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Gut. 1993 Feb;34(2):242-6.

Ulcerative colitis disease activity following treatment of associated primary sclerosing cholangitis with cyclosporin.

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  • 1Division of Gastroenterology and Internal Medicine, Mayo Clinic.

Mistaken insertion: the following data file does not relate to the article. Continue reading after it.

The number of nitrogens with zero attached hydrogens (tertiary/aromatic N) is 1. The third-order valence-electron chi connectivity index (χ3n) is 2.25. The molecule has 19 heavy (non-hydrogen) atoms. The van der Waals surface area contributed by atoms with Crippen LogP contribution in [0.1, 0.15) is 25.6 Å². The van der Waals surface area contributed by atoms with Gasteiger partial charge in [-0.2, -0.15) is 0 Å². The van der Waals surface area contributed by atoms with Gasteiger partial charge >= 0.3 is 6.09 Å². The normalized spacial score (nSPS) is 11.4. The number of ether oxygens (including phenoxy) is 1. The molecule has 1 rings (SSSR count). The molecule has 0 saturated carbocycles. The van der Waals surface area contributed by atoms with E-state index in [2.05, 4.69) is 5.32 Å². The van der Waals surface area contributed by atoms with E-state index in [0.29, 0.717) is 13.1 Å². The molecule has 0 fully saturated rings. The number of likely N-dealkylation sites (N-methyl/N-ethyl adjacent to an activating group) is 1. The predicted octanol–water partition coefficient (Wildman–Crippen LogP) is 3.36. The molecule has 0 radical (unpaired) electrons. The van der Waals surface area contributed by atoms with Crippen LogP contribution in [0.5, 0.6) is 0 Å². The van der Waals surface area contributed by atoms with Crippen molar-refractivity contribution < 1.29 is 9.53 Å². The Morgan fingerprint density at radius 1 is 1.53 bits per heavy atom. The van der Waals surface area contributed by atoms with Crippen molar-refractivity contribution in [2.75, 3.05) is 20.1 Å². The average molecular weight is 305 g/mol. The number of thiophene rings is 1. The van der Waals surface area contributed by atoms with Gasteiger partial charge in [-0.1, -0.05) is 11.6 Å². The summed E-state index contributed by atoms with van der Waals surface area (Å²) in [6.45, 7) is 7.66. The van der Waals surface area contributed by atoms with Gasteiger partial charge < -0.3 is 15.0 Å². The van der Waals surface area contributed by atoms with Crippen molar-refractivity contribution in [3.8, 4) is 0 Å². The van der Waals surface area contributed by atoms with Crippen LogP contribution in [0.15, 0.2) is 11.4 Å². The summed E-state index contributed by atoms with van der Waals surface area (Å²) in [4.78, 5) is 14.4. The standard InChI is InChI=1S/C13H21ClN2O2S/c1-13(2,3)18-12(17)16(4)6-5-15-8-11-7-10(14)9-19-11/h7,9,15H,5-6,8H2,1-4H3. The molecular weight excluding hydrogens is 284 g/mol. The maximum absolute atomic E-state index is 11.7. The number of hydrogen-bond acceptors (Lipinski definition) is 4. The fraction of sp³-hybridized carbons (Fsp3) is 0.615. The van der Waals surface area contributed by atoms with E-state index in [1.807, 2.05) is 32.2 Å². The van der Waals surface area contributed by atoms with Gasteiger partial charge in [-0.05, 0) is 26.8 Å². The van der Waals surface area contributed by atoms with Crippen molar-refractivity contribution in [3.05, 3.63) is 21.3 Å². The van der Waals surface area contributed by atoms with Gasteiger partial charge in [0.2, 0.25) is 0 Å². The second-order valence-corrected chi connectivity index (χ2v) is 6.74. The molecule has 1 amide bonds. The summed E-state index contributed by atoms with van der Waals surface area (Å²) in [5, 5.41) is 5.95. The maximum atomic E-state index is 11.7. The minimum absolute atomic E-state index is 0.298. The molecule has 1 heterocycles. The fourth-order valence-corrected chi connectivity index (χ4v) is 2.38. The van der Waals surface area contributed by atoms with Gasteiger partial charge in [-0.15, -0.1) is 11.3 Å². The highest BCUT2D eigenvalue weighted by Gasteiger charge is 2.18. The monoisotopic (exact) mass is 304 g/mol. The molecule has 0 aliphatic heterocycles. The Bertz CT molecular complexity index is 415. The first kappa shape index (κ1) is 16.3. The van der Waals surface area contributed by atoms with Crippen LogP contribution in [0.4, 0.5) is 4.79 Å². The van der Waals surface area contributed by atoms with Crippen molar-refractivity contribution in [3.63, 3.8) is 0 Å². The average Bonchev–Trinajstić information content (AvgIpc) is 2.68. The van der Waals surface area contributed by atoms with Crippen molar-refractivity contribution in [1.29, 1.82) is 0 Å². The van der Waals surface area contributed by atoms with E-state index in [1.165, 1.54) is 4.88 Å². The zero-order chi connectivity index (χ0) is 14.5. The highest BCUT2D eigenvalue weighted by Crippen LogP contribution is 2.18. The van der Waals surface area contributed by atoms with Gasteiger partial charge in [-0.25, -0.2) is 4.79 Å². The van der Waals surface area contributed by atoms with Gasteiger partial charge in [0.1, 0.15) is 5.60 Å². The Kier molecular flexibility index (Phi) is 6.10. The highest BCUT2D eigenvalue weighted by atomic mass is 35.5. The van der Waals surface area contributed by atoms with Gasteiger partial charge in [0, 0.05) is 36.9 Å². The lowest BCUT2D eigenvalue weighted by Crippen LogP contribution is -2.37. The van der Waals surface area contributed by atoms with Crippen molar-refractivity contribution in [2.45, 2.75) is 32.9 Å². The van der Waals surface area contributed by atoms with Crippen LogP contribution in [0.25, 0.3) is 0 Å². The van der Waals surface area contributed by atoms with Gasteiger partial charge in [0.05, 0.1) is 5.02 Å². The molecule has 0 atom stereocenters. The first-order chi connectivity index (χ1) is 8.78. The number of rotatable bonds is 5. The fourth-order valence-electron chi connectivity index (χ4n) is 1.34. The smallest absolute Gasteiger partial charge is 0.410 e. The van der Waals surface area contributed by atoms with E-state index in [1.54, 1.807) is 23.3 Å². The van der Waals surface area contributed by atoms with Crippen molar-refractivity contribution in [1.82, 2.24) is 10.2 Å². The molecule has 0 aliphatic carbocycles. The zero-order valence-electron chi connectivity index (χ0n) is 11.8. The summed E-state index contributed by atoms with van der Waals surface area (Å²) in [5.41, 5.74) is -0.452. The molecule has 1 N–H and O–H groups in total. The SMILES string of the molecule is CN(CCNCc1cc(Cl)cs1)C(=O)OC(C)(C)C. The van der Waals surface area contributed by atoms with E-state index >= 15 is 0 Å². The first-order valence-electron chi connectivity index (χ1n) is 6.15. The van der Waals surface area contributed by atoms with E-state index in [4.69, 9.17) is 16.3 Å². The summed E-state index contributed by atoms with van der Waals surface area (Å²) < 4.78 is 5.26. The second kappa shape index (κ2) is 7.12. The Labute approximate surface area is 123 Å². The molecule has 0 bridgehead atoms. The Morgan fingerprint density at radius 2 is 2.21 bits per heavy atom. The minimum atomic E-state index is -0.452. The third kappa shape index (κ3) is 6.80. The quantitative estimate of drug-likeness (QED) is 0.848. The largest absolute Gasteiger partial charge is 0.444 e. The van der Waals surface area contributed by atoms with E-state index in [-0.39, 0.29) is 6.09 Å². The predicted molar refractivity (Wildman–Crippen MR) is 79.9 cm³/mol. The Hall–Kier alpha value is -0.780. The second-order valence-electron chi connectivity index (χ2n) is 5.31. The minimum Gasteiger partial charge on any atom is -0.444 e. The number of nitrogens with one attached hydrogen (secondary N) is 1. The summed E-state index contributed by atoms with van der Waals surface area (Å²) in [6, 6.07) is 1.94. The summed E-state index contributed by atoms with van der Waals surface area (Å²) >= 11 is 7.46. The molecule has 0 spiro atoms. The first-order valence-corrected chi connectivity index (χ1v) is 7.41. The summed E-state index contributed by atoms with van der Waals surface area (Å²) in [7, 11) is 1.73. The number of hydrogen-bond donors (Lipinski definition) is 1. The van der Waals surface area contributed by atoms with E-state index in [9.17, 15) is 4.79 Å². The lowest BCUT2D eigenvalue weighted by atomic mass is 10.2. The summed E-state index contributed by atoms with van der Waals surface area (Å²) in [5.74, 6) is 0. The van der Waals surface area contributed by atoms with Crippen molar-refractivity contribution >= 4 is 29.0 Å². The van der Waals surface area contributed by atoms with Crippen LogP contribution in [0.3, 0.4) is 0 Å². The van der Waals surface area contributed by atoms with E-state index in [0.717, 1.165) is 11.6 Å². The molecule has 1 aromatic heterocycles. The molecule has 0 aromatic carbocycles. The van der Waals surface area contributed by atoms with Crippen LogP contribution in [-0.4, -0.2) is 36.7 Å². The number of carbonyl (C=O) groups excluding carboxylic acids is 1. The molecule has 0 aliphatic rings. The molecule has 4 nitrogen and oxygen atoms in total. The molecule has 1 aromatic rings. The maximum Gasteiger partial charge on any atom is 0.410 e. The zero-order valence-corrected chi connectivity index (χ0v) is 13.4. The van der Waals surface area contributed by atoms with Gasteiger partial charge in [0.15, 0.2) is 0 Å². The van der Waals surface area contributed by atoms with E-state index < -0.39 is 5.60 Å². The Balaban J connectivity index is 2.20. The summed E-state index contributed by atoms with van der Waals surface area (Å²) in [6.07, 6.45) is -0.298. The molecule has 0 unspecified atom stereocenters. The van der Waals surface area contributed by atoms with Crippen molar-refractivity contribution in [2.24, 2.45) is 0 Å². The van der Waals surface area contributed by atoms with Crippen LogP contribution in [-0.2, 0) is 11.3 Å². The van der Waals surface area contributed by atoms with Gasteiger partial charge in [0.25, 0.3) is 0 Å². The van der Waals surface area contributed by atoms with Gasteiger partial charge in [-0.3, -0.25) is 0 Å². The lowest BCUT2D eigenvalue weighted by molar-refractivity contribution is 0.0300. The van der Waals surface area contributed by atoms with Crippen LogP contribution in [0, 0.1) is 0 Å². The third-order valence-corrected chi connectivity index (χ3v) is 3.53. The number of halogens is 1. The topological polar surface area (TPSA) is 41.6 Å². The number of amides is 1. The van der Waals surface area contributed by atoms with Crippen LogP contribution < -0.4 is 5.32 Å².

Thirty five adult patients with precirrhotic primary sclerosing cholangitis were randomly allocated to treatment for at least one year with low dose (4.1 mg/kg/day) cyclosporin or placebo in a double blind trial. Thirty patients had coexisting ulcerative colitis, including three who had previously undergone colectomy and one who discontinued treatment after three months. Of the remaining 26 patients, 16 received cyclosporin and 10 received placebo. Endoscopy was performed at entry to confirm the diagnosis of inflammatory bowel disease. The ulcerative colitis disease activity was prospectively classified annually as remission/mild, moderate, or severe using the Truelove and Witt's criteria. Before treatment there were no differences between the cyclosporin and placebo groups in the number of patients with remission/mild colitis, 14/16 (88%) v 9/10 (90%), and moderate colitis, 2/16 (12%) v 1/10 (10%). During treatment, a remission/mild disease course was present in 15/16 (94%) v 6/10 (60%), p = 0.05 and a moderate disease course in 1/16 (6%) v 4/10 (40%), p = 0.05. It is concluded that patients treated with cyclosporin for primary sclerosing cholangitis who have coexisting ulcerative colitis have a more benign course of colitis resulting both from improvement of moderately active colitis and from fewer flares of remission/mildly active colitis. These findings suggest that cyclosporin may be of benefit to the colon in patients with ulcerative colitis who are being treated with cyclosporin for primary sclerosing cholangitis.

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